Calvados may be the local tipple, but Team Sky are sensibly sticking to Champagne – and just a glass at that – to celebrate their first Tour de France stage win this evening. Edvald Boasson Hagen was the man who got across the line first in Lisieux following a perfect leadout from Geraint Thomas, but it’s a victory that everyone at the British ProTeam has worked for, as Team Principal Dave Brailsford has acknowledged this evening.
“It’s a big day and a super-exciting moment for the whole team – the riders, the staff, our partners and all our fans. This first Grand Tour stage win is also a key moment in our development and our history,” Brailsford explained, adding, “Who better to get it than Edvald who’s been such a great rider for this team?”
The Norwegian’s 2010 season was disrupted by an Achilles injury but he had recovered in time for last year’s Tour, where he got consecutive third place finishes on Stages 4 and 5.
While illness briefly threatened his participation in this year’s race – he was diagnosed with shingles exactly a fortnight ago and withdrew from the Norwegian road race championship as a precaution – the 24-year-old, winner of Gent-Wevelgem and a Giro d’Italia stage two years ago with Columbia Highroad today enjoyed his biggest win since switching to Sky.
The win came just 24 hours after he’d launched his attack too early in Stage 5 in Cap Frehel, believing the line was closer than it was, and could only watch as his rivals swept by with former team mate Mark Cavendish taking the victory.
Today, it was HTC-Highroad’s other sprinter, Matt Goss, who gave Boasson Hagen his sternest test, while the Norwegian’s compatriot, world champion Thor Hushovd of Garmin-Cervelo, finished third.
“I got it wrong in the last metres yesterday so I was more calm today," admitted Boasson Hagen after his win. “I waited a little longer and also had the benefit of Geraint Thomas who came up in the last three kilometres and did a really good lead-out. It’s amazing to win a stage.
“I rode on instinct but I also had a small plan that I had to wait a bit longer than yesterday. I had good feelings on the climb, the legs were good, and it’s really nice when I got up front and saw Geraint there for me.
“When we got up the climb and were on the flat, Geraint gave valuable support,” he continued. “I knew from yesterday that I had good speed for the sprint and that I had a chance today. It’s a pleasure to get the win.
“I went full gas when I saw the line. And when I went over it, it was really nice. I stuck my arms up in the air and it was really good,” concluding with a thought for his fellow Norwegian, Hushovd: “It’s really nice: there are two guys from Norway in the race and we’re both on the podium. Yeah, it’s really nice.”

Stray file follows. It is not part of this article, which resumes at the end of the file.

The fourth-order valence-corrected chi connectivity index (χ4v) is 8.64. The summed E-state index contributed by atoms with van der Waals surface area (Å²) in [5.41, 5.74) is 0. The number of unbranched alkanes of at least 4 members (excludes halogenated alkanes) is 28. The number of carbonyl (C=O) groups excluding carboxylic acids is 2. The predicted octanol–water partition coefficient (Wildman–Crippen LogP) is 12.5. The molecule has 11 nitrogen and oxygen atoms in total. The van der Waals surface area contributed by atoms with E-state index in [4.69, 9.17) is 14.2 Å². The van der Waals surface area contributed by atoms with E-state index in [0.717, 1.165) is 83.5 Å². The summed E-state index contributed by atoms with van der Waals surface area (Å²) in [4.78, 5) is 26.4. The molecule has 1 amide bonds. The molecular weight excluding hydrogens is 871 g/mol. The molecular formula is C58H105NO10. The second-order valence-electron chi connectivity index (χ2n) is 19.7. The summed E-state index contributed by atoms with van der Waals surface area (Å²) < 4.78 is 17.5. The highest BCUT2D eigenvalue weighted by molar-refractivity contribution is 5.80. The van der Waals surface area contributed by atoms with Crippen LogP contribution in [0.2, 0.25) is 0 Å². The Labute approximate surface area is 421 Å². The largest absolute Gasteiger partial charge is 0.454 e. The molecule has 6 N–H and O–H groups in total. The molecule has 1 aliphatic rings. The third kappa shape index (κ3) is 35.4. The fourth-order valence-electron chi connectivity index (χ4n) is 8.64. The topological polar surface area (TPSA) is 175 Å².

Heavy rain fell for most of today’s 226.5km stage, the longest of this year’s race, with a tailwind allowing a five-man breakaway to gain more than ten minutes’ advantage at one point, with the final escapee swept up with less than 3km to ride.
Perhaps unsurprisingly, given he’s from Wales, Thomas was one rider who didn’t bemoan the weather; on the contrary, he actually relished it.
“I love conditions like that,” the 25-year-old enthused afterwards. “A lot of the guys complain. When it’s raining half of the peloton doesn’t want to race so that’s the advantage that we have.
“Obviously myself and Edvald were really up for today, we knew we could get up there because we’ve been feeling good and it’s perfect finish for us,” he continued.
“The whole team was great today, we all worked well together: Swifty did a great job getting us to the front and keeping us out of the wind to start that climb, then we just had the legs to hold a good position and I could guide Eddy to the last 200 meters and he finished it off a treat. It’s a perfect day for the team,” he added.
While Team Sky’s Tour de France debut 12 months ago, built around a GC challenge from Wiggins that never materialised proved to be an anti-climax, in this year’s edition they’re enjoying a great first week of the race.
Third in Sunday’s Team Time Trial just 4 seconds behind Garmin-Cervelo, they are only 2 seconds behind Jonathan Vaughters’ outfit at the top of the team classification.